|23 Aug 2010||#1|
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NAND Prices to Fall Late in 2010 Paving Way for Cheaper SSDs
ISuppli: NAND Prices to Fall Late in 2010 Paving Way for Cheaper SSDs
Chepaer NAND costs may drive SSD prices down
The SSD may be faster and offer power savings compared to the traditional HDD, but a few downsides to SSDs have kept them from overtaking the traditional HDD in the consumer market. Those downsides include lower capacities and higher costs.
The NAND flash memory that is integral to the SSD is set to see prices drop reports iSuppli. The iSuppli report predicts that pricing on 3-bit per cell NAND flash will drop to the range of $1 per gigabyte. That is the range when analysts predict that SSDs will be able to compete with HDDs on price and may signal the increased adoption of the SSD by the general consumer.
Analyst Michael Yang from iSuppli pegs the price of 1GB TLC NAND flash memory would average $1.20 for the entire fourth quarter of 2010 and then decrease to the $1 mark by the beginning of 2011. If the price hits the $1 mark it will be a huge decrease in prices since the start of 2010 with the same 1GB of NAND was selling in the $1.80 range.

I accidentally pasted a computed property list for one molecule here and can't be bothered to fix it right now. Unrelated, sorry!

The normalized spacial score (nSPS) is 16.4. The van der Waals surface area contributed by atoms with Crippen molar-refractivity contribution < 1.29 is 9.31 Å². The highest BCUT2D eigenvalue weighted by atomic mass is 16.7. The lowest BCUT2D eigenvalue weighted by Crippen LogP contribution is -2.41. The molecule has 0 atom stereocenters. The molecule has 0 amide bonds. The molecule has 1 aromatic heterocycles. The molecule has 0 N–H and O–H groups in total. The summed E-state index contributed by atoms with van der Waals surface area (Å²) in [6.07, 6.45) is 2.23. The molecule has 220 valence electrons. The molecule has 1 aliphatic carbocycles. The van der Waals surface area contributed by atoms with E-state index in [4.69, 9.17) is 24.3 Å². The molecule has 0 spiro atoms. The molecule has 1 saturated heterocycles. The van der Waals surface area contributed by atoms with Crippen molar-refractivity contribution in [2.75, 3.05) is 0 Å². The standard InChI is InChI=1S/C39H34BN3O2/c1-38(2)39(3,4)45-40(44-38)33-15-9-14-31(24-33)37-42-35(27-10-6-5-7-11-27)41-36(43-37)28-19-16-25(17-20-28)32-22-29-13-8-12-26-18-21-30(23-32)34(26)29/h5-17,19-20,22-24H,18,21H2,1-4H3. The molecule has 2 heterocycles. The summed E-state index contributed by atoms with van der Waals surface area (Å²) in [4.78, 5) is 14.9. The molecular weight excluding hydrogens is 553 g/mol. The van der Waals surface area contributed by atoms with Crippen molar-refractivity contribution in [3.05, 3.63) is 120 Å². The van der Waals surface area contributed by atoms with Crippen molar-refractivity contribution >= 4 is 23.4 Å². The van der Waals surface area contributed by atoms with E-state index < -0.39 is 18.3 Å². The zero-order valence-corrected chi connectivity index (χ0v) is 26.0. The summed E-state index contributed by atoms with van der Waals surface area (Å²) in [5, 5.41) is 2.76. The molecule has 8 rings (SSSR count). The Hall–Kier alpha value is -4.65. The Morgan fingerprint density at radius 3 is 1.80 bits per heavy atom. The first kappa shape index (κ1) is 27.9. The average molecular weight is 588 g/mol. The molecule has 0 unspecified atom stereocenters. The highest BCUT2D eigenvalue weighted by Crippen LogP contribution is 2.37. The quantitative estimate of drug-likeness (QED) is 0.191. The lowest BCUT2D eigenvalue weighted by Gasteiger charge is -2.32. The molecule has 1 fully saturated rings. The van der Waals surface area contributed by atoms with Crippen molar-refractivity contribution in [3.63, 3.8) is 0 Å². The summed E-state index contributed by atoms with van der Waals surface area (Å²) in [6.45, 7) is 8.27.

Yang said, "When NAND pricing first fell below the $1 level at the end of 2008, many observers opined that this would sound the starting gun for solid state storage, allowing the technology to be cost competitive with Hard Disk Drives (HDDs) in PCs for the first time. However, during the following quarters, pricing rose because of strong demand and constrained production capacity, limiting the appeal of SSDs to low-volume servers in data centers and preventing widespread adoption in high-volume business and consumer PCs."
Yang also stated that for the SSD to be price competitive with the traditional HDD the cost of 1GB of NAND would need to decline to the range of $0.40 per gigabyte by 2012. At that price for a gigabyte of NAND, the cost of a 100GB SSD with the supporting electronics would be $50.
Yang continued, adding, "With NAND pricing having returned to per-gigabyte pricing levels not seen in two years, there’s likely to be a lot of new buzz created for the solid state storage market at the end of 2010. However, traditional HDDs gained a lot of additional ground during the past few years in terms of rising capacity and falling prices. In fact, HDDs have gained so much ground that SSDs now are in danger of never regaining their competitive footing."
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|24 Aug 2010||#6|
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Just have to read up a bit more on SSD's.
|My System Specs|
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